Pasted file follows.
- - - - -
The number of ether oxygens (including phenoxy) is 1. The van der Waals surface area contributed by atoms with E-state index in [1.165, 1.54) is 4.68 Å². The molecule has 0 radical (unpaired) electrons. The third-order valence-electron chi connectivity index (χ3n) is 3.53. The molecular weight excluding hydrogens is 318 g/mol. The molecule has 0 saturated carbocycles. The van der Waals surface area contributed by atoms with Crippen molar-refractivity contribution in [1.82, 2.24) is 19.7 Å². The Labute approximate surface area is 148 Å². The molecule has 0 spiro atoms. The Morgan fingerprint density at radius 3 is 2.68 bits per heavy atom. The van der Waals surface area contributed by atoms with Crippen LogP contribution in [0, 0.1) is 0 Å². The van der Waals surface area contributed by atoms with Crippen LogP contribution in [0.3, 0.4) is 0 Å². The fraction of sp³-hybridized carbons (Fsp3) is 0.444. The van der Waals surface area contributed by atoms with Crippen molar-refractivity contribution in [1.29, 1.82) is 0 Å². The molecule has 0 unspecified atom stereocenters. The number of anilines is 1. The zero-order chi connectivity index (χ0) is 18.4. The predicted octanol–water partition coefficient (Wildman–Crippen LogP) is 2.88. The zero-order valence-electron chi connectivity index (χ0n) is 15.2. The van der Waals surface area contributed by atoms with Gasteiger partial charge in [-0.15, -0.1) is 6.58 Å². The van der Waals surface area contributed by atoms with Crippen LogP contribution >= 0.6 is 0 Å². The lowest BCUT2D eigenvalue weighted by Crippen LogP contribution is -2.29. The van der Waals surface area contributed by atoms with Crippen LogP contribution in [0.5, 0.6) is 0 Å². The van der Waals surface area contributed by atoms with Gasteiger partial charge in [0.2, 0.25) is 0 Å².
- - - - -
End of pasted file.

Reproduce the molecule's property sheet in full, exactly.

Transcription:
The number of ether oxygens (including phenoxy) is 1. The van der Waals surface area contributed by atoms with E-state index in [1.165, 1.54) is 4.68 Å². The molecule has 0 radical (unpaired) electrons. The third-order valence-electron chi connectivity index (χ3n) is 3.53. The molecular weight excluding hydrogens is 318 g/mol. The molecule has 0 saturated carbocycles. The van der Waals surface area contributed by atoms with Crippen molar-refractivity contribution in [1.82, 2.24) is 19.7 Å². The Labute approximate surface area is 148 Å². The molecule has 0 spiro atoms. The Morgan fingerprint density at radius 3 is 2.68 bits per heavy atom. The van der Waals surface area contributed by atoms with Crippen LogP contribution in [0, 0.1) is 0 Å². The van der Waals surface area contributed by atoms with Crippen LogP contribution in [0.3, 0.4) is 0 Å². The fraction of sp³-hybridized carbons (Fsp3) is 0.444. The van der Waals surface area contributed by atoms with Crippen molar-refractivity contribution in [1.29, 1.82) is 0 Å². The molecule has 0 unspecified atom stereocenters. The number of anilines is 1. The zero-order chi connectivity index (χ0) is 18.4. The predicted octanol–water partition coefficient (Wildman–Crippen LogP) is 2.88. The zero-order valence-electron chi connectivity index (χ0n) is 15.2. The van der Waals surface area contributed by atoms with Gasteiger partial charge in [-0.15, -0.1) is 6.58 Å². The van der Waals surface area contributed by atoms with Crippen LogP contribution >= 0.6 is 0 Å². The lowest BCUT2D eigenvalue weighted by Crippen LogP contribution is -2.29. The van der Waals surface area contributed by atoms with Crippen LogP contribution in [0.5, 0.6) is 0 Å². The van der Waals surface area contributed by atoms with Gasteiger partial charge in [0.2, 0.25) is 0 Å².